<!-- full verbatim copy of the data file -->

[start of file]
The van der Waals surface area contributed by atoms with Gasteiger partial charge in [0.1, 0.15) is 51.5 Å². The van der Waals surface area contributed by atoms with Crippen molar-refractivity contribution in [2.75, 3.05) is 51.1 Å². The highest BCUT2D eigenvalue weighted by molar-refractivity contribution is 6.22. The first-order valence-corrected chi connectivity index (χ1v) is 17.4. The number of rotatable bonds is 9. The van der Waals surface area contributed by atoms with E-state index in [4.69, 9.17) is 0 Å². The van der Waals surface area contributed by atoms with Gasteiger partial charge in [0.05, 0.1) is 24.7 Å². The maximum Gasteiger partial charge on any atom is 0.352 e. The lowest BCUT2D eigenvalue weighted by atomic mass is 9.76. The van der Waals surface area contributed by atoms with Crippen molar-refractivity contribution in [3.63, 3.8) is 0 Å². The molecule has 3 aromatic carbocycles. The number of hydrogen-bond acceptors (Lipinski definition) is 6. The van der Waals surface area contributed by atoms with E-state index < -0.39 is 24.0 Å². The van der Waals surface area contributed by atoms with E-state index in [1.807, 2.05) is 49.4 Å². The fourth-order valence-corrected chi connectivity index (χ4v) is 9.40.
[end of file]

The van der Waals surface area contributed by atoms with Gasteiger partial charge in [0.1, 0.15) is 51.5 Å². The van der Waals surface area contributed by atoms with Crippen molar-refractivity contribution in [2.75, 3.05) is 51.1 Å². The highest BCUT2D eigenvalue weighted by molar-refractivity contribution is 6.22. The first-order valence-corrected chi connectivity index (χ1v) is 17.4. The number of rotatable bonds is 9. The van der Waals surface area contributed by atoms with E-state index in [4.69, 9.17) is 0 Å². The van der Waals surface area contributed by atoms with Gasteiger partial charge in [0.05, 0.1) is 24.7 Å². The maximum Gasteiger partial charge on any atom is 0.352 e. The lowest BCUT2D eigenvalue weighted by atomic mass is 9.76. The van der Waals surface area contributed by atoms with Crippen molar-refractivity contribution in [3.63, 3.8) is 0 Å². The molecule has 3 aromatic carbocycles. The number of hydrogen-bond acceptors (Lipinski definition) is 6. The van der Waals surface area contributed by atoms with E-state index < -0.39 is 24.0 Å². The van der Waals surface area contributed by atoms with E-state index in [1.807, 2.05) is 49.4 Å². The fourth-order valence-corrected chi connectivity index (χ4v) is 9.40.